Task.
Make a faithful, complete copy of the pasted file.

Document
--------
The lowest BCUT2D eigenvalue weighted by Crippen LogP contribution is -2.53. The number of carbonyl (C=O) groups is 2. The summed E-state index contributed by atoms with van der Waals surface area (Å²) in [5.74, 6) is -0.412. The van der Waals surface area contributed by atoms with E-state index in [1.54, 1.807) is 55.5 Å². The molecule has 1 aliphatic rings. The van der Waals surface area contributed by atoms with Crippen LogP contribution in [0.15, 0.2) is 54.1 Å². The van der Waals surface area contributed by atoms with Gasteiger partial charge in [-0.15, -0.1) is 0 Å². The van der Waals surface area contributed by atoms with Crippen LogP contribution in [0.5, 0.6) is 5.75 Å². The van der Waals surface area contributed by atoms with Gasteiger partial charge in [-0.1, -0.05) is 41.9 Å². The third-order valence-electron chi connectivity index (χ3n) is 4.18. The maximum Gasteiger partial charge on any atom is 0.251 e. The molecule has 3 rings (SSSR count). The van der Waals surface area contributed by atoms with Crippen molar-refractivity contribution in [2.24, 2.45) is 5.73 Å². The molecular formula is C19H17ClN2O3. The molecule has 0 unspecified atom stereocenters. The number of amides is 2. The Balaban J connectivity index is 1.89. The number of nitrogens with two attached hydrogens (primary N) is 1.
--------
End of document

The lowest BCUT2D eigenvalue weighted by Crippen LogP contribution is -2.53. The number of carbonyl (C=O) groups is 2. The summed E-state index contributed by atoms with van der Waals surface area (Å²) in [5.74, 6) is -0.412. The van der Waals surface area contributed by atoms with E-state index in [1.54, 1.807) is 55.5 Å². The molecule has 1 aliphatic rings. The van der Waals surface area contributed by atoms with Crippen LogP contribution in [0.15, 0.2) is 54.1 Å². The van der Waals surface area contributed by atoms with Gasteiger partial charge in [-0.15, -0.1) is 0 Å². The van der Waals surface area contributed by atoms with Crippen LogP contribution in [0.5, 0.6) is 5.75 Å². The van der Waals surface area contributed by atoms with Gasteiger partial charge in [-0.1, -0.05) is 41.9 Å². The third-order valence-electron chi connectivity index (χ3n) is 4.18. The maximum Gasteiger partial charge on any atom is 0.251 e. The molecule has 3 rings (SSSR count). The van der Waals surface area contributed by atoms with Crippen molar-refractivity contribution in [2.24, 2.45) is 5.73 Å². The molecular formula is C19H17ClN2O3. The molecule has 0 unspecified atom stereocenters. The number of amides is 2. The Balaban J connectivity index is 1.89. The number of nitrogens with two attached hydrogens (primary N) is 1.